In 2015 there was a 30-fold increase in the rate of corneal burns from laundry pods in children age 3-4. Over the 3 year period from 2012 to 2015, there were 480 children who suffered corneal burns from playing with laundry pods. This represented 26% of corneal chemical burns from all sources in that age group.
The detergent within laundry pods is highly concentrated as well as caustic. It is also pressurized and when punctured can easily squirt out of the water-soluble film that houses it. Laundry pods started to enter the market in large quantities and soon became popular due to their ease of use. Ingesting the liquid may cause injury and even death.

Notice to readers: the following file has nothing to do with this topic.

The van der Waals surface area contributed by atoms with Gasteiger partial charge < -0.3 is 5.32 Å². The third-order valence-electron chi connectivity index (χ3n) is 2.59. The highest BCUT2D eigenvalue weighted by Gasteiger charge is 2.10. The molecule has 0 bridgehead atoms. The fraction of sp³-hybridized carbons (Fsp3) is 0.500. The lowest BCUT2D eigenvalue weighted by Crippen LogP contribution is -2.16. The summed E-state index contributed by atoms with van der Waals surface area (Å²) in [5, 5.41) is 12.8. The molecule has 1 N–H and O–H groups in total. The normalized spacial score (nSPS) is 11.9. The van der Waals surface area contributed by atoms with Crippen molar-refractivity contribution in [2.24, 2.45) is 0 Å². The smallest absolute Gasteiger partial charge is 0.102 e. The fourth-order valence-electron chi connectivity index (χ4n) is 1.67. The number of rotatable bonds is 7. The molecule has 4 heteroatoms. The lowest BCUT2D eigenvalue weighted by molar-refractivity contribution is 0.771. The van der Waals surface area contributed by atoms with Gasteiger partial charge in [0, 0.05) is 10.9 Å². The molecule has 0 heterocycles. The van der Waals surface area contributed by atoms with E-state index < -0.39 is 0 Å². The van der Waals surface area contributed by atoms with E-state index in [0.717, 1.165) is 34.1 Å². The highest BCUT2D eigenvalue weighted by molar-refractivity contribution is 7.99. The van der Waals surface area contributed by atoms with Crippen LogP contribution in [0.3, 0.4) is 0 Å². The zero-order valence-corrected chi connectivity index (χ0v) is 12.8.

The brightly coloured packets and their soft texture are attractive to young children who may think they are toys. The eye injuries can also happen if the toddlers rub the detergent into their eyes after having broken the seal.
If your child suffers a chemical splash in the eye, the first step is to flush the affected eye(s) with water for a full 20 minutes. In the case of the laundry pods, the detergent is capable of penetrating into the eyeball with time the longer it is left on the surface. Immediate flushing with cool water is the best emergency remedy. Following this step, bring your child in to see one of our optometrists, or if unavailable proceed to your nearest emergency room.
Treating the laundry pods like any other dangerous chemical stored in the house is highly recommended. Keep them in an area that is out of reach of your young children and pets.
Some companies have already started to make the packaging in laundry pods more child-proof and less attractive to children